1 tsp vanilla extract
1/4 tsp salt
1 cup all purpose flour
1 cup whole cranberries, fresh or frozen
1/4 cup dried cranberries

Preheat oven to 350F. Lightly grease a 9×9-inch baking pan.
In a large bowl, whisk together sugar, eggs, butter, orange zest, vanilla extract and salt. Add in flour and whisk to combine, stirring just until no streaks of flour remain. Fold in cranberries and dried cranberries.
Pour batter into prepared pan and spread into an even layer.
Bake for 35-40 minutes, or until bars are golden and set. Allow to cool completely before slicing.

Makes 20 squares.

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Cranberry Macadamia Nut Cookies (Vegan + GF)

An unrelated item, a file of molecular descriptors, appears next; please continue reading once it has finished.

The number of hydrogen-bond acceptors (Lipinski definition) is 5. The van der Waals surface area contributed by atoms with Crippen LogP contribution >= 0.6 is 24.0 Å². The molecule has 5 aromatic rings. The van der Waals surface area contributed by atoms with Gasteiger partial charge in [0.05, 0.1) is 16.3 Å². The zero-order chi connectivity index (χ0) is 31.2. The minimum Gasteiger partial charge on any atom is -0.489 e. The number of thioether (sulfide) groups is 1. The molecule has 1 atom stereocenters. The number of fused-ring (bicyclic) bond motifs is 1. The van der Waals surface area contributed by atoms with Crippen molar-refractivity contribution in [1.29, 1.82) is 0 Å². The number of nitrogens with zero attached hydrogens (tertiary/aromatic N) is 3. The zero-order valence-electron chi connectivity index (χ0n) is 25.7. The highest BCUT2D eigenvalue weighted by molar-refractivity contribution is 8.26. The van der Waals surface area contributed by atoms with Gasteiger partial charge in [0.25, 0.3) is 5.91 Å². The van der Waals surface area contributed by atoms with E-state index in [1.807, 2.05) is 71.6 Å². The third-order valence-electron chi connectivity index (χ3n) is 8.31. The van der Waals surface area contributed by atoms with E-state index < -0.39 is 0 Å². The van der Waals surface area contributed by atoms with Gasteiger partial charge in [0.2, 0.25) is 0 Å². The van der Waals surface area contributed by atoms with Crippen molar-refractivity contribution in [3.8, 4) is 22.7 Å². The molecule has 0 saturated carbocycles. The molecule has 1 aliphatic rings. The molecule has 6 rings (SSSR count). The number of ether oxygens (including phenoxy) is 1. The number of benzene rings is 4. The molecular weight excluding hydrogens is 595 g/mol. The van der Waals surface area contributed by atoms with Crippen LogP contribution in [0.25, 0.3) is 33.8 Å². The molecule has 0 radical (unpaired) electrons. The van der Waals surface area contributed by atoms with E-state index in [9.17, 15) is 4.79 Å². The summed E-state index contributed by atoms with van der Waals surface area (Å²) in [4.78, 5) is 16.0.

We had BIG dreams for a vegan, gluten-free version of classic white chocolate macadamia nut cookies. Little did we know, good vegan white chocolate chips are hard to come by! But when we swapped them for dried cranberries in this new dough, we found ou…

Cranberry Macadamia Nut Cookies (Vegan + GF)

We had BIG dreams for a vegan, gluten-free version of classic white chocolate macadamia nut cookies. Little did we know, good vegan white chocolate chips are hard to come by! But when we swapped them for dried cranberries in this new dough, we found our new favorite cookie!

These cookies taste just like the classics — they’re soft, sweet, vanilla-infused, and we’re confident you won’t even miss the chocolate!

Cranberry Macadamia Nut Cookies (Vegan + GF) from Minimalist Baker →

White Cake with Cranberries and White Chocolate Buttercream

This is my favorite white cake (and also the base in this Streusel Coffee Cake) and while I enjoy eating it perfectly plain, adding cranberry jam, white chocolate buttercream, and sugared cranberries is not a bad idea either. You’ll find this rec…

white chocolate cake with sugared cranberries on marble cake stand